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GPs’ adherence to guidelines for structured assessments of stroke survivors in the community and care homes

Overview of attention for article published in Family Practice, September 2015
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  • Above-average Attention Score compared to outputs of the same age (58th percentile)
  • Average Attention Score compared to outputs of the same age and source

Mentioned by

twitter
4 tweeters

Citations

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5 Dimensions

Readers on

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27 Mendeley
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Title
GPs’ adherence to guidelines for structured assessments of stroke survivors in the community and care homes
Published in
Family Practice, September 2015
DOI 10.1093/fampra/cmv074
Pubmed ID
Authors

Daniela C Gonçalves-Bradley, Anne-Marie Boylan, Constantinos Koshiaris, Maria Vazquez Montes, Gary A Ford, Daniel S Lasserson

Abstract

Clinical practice guidelines recommend that stroke survivors' needs be assessed at regular intervals after stroke. The extent to which GPs comply with national guidance particularly for patients in care homes who have greatest clinical complexity is unknown. This study aimed to establish the current clinical practice in the UK of needs assessment by GPs for stroke survivors after hospital discharge for acute stroke. Cross-sectional online survey of current practice of GPs, using the national doctors.net network. The survey was completed by 300 GPs who had on average been working for 14 years. The structured assessment of stroke survivors' needs was not offered by 31% of GPs, with no significant difference for level of provision in community or care home settings. The outputs of reviews were added to patients' notes by 89% of GPs and used to change management by 57%. Only half the GPs reported integrating the information obtained into care plans and only a quarter of GPs had a protocol for follow-up of identified needs. Analysis of free-text comments indicated that patients in some care homes may receive more regular and structured reviews. This survey suggests that at least one-third of GPs provide no formal review of the needs of stroke patients and that in only a minority are identified needs addressed in a structured way. Standardization is required for what is included in reviews and how needs are being identified and met.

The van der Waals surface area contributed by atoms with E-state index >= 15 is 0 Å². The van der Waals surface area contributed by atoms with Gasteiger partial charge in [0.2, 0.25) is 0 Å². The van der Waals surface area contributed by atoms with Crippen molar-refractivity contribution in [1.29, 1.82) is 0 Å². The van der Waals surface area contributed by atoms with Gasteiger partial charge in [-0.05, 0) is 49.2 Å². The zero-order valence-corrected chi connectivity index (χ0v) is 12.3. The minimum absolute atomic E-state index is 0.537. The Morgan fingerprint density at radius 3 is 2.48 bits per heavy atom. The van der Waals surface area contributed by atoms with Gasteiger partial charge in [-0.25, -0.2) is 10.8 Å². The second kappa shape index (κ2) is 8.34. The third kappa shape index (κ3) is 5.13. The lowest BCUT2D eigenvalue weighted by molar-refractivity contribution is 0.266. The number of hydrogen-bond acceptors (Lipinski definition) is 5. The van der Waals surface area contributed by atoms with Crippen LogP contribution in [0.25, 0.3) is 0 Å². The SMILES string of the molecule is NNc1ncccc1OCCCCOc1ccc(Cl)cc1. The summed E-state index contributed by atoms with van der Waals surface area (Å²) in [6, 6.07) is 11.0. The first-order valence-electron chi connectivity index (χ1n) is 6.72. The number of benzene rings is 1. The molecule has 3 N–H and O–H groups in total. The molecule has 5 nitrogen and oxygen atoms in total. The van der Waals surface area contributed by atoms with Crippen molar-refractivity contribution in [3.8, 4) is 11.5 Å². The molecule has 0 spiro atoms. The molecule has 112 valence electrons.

Twitter Demographics

The data shown below were collected from the profiles of 4 tweeters who shared this research output. Click here to find out more about how the information was compiled.

Mendeley readers

The data shown below were compiled from readership statistics for 27 Mendeley readers of this research output. Click here to see the associated Mendeley record.

Geographical breakdown

Country Count As %
United States 1 4%
Unknown 26 96%

Demographic breakdown

Readers by professional status Count As %
Researcher 7 26%
Other 3 11%
Student > Master 3 11%
Student > Bachelor 3 11%
Unspecified 3 11%
Other 8 30%
Readers by discipline Count As %
Medicine and Dentistry 9 33%
Nursing and Health Professions 5 19%
Unspecified 5 19%
Computer Science 3 11%
Social Sciences 2 7%
Other 3 11%

Attention Score in Context

This research output has an Altmetric Attention Score of 2. This is our high-level measure of the quality and quantity of online attention that it has received. This Attention Score, as well as the ranking and number of research outputs shown below, was calculated when the research output was last mentioned on 08 September 2016.
All research outputs
#6,652,457
of 12,024,798 outputs
Outputs from Family Practice
#874
of 1,289 outputs
Outputs of similar age
#126,166
of 312,344 outputs
Outputs of similar age from Family Practice
#5
of 9 outputs
Altmetric has tracked 12,024,798 research outputs across all sources so far. This one is in the 43rd percentile – i.e., 43% of other outputs scored the same or lower than it.
So far Altmetric has tracked 1,289 research outputs from this source. They typically receive a little more attention than average, with a mean Attention Score of 6.3. This one is in the 30th percentile – i.e., 30% of its peers scored the same or lower than it.
Older research outputs will score higher simply because they've had more time to accumulate mentions. To account for age we can compare this Altmetric Attention Score to the 312,344 tracked outputs that were published within six weeks on either side of this one in any source. This one has gotten more attention than average, scoring higher than 58% of its contemporaries.
We're also able to compare this research output to 9 others from the same source and published within six weeks on either side of this one. This one has scored higher than 4 of them.